nartvisual research


“Art Historian” jacket, 2021

Vinyl lettering on nylon windbreaker

A black windbreaker with “ART HISTORIAN” in large white letters across the back, and in smaller letters on the left breast, mimicking a security guard’s uniform.

Portrait photographs by Simranpreet Anand.

Past Performance, 2021

Twenty two tarot cards

The Major Arcana of the tarot, with the phrase “past performance is no guarantee of future results”—a standard piece of fine-print from the finance industry—in the place typically occupied by a copyright claim.

The illustrations were drawn by Pamela Coleman Smith in the early 1900s. They formed the basis for the Rider-Waite-Smith tarot deck, which is still in print by US Games (who claim copyright over it). The line art was also included in the book “The Pictorial Key to the Tarot” by A.E. Waite, which is now in the public domain. My cards are based on scans of that book, taken from the “Sapphire Museum of Magic and Occultism on Line.”

Daily Devotions, 2020

Print on letter paper

Modeled on an Evangelical Bible reading plan, Daily Devotions is a print page with the heading “A Thousand Plateaus in seven weeks,” followed by a week-by-week checklist of sections from Deleuze and Guattari’s book.

Print your own (PDF)

A printout of the reading plan, plus a pencil and a copy of the book.

Storytime, 2017

Materials: felt sheet, felt letters

A large white felt sheet is pinned to a wall. Many letters, also cut out of felt, cling to the sheet. Gallery visitors may move the letters to spell words or create images.

Storytime references the felt boards that elementary school and sunday school teachers use to illustrate stories told to children. It is an appeal for a return to kindergarten aesthetics and ethics.

Created for the exhibition Venn at the Hatch Gallery, at the University of British Columbia.

Encouragement, 2017

Telephone hotline

When you need a boost, this is the line to call or text: (604) 330-1528. It responds with encouraging quotations selected from the Goodreads database.

A business card for the hotline. The logo is an illustration of a rotary telephone dial.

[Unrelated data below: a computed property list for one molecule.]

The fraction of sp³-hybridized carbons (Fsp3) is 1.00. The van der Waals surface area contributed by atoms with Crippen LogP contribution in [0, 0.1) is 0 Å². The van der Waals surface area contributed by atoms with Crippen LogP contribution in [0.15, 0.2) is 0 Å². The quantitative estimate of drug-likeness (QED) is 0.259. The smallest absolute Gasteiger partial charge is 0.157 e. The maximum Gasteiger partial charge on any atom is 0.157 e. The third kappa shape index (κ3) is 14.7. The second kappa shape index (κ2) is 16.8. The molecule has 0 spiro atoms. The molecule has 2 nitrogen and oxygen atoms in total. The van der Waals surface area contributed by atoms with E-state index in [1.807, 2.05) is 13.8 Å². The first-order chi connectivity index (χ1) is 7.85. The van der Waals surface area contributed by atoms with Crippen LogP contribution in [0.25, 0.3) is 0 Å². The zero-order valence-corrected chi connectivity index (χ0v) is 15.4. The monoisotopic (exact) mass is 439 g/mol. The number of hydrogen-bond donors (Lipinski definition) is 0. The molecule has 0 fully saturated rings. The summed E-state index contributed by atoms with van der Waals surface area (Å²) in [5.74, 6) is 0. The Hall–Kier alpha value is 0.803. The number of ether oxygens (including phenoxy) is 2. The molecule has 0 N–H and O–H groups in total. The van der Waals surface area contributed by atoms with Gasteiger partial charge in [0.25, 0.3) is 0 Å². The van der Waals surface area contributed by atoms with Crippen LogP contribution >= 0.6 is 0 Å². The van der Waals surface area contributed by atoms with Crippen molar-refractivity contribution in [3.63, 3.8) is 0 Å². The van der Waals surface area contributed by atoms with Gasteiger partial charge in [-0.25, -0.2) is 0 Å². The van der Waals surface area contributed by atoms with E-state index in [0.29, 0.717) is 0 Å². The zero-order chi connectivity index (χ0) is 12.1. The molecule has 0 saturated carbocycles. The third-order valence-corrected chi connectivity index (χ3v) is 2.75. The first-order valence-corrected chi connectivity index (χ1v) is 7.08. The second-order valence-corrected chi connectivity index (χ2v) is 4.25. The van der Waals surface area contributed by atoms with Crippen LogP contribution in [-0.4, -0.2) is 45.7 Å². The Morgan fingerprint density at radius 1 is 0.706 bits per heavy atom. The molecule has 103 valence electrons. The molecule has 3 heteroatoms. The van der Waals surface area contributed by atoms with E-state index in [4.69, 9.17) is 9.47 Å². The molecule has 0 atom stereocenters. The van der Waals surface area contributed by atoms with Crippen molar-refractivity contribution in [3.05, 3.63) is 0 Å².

Stare Down, 2016

Card game
Materials: 18 bridge-sized cards, tuck box

A staring contest in a box, for one or two players.

Seventeen of the cards show line drawings of open eyes; the eighteenth has closed eyes. The card backs are a pattern of open and closed eyes. The box says “Stare Down” in big handwritten letters.

The box, a card with a drawing of open eyes, a card listing the rules to the game, and part of the back of another card.

Semanticons, 2015 to 2017

Tile-based board game
Materials: 40 tiles and a set of “clue” cards (each 2 inches square), instructions, lift-top box

In this board game players are challenged to communicate complicated ideas using a very limited set of symbols.

It is both great fun and an engaging demonstration of how we collaboratively construct meaning and ways of interpreting the world.

The box, a stack of cards, and a pile of four tiles: person, airplane, money, note paper and pencil.

Reflections, 2016

20 black and white film photos

These photos, taken on Vancouver’s Skytrain, collapse inside and outside into a single image. The view outside the window merges with the train’s reflected interior, producing images that look like double exposures.

Reflections is a reminder to look at what we often look through, and to consider that the separation between inside and outside, between us and the life happening around us, may not always be so distinct.

Chants, 2015

Materials: audio CD, paper sleeve

These are recordings of the melodies of Gregorian chants, synthesized using a Nintendo Game Boy.

They are the five “ordinary” chants of the Order of the Roman Rite Mass, as given by the 1981 Liber Usualis. They were created using Little Sound DJ, a music production tool for the Game Boy.

While making this I was thinking about how we develop tradition, how we attach meaning to specific means of expression, and how this changes with time. The intent in bringing together these two incongruous media is to see how we might work through these questions by engaging with them through subjective experience, rather than studious consideration.

Here is the first of the five tracks:

Download the album (.zip) to hear more

The album cover: a squared off illustration of a classical labyrinth, in stark black and white.

Cardography, 2015

Card game
Materials: cards, paper sleeve with velcro closure

This is a game of spatial logic, in which players seek to capture territory by defining its contours. There is some assembly required, however: players must begin by quite literally drawing their cards.

It is a playful diversion first and foremost, but also the product of a struggle with the division between art and game (or art and any other creative product, for that matter).

Download the cards and the rules to print (PDF)

A game in progress: many cards, each with a different handdrawn pattern. An arm reaches across. There is snack food nearby.

Selffish, 2014


This is a little book of me making faces that look like fish.

Download a PDF of the book

First: a fish with big eyes and a downturned mouth. Second: me with wide eyes and a frown, head tilted to match the fish.